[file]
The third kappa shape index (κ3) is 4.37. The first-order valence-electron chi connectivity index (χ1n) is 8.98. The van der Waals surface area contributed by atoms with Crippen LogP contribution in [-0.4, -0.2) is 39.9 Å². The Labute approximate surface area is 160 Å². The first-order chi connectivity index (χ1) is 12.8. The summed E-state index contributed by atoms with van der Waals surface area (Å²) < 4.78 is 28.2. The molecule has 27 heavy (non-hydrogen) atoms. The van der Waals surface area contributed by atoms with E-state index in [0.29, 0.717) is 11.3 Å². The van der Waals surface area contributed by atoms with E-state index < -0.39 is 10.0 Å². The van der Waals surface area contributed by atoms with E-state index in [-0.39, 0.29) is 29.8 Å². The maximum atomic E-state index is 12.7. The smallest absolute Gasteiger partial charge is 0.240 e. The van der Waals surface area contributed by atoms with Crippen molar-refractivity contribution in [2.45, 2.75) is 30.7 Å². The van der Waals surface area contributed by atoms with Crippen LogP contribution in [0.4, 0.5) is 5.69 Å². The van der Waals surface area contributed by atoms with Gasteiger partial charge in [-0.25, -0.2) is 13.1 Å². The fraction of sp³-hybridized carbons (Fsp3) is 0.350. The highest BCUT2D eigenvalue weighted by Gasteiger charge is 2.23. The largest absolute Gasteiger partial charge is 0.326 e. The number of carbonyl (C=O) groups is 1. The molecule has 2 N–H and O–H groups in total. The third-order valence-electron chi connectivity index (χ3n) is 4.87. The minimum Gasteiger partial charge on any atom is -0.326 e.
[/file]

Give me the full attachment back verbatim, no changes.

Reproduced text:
The third kappa shape index (κ3) is 4.37. The first-order valence-electron chi connectivity index (χ1n) is 8.98. The van der Waals surface area contributed by atoms with Crippen LogP contribution in [-0.4, -0.2) is 39.9 Å². The Labute approximate surface area is 160 Å². The first-order chi connectivity index (χ1) is 12.8. The summed E-state index contributed by atoms with van der Waals surface area (Å²) < 4.78 is 28.2. The molecule has 27 heavy (non-hydrogen) atoms. The van der Waals surface area contributed by atoms with E-state index in [0.29, 0.717) is 11.3 Å². The van der Waals surface area contributed by atoms with E-state index < -0.39 is 10.0 Å². The van der Waals surface area contributed by atoms with E-state index in [-0.39, 0.29) is 29.8 Å². The maximum atomic E-state index is 12.7. The smallest absolute Gasteiger partial charge is 0.240 e. The van der Waals surface area contributed by atoms with Crippen molar-refractivity contribution in [2.45, 2.75) is 30.7 Å². The van der Waals surface area contributed by atoms with Crippen LogP contribution in [0.4, 0.5) is 5.69 Å². The van der Waals surface area contributed by atoms with Gasteiger partial charge in [-0.25, -0.2) is 13.1 Å². The fraction of sp³-hybridized carbons (Fsp3) is 0.350. The highest BCUT2D eigenvalue weighted by Gasteiger charge is 2.23. The largest absolute Gasteiger partial charge is 0.326 e. The number of carbonyl (C=O) groups is 1. The molecule has 2 N–H and O–H groups in total. The third-order valence-electron chi connectivity index (χ3n) is 4.87. The minimum Gasteiger partial charge on any atom is -0.326 e.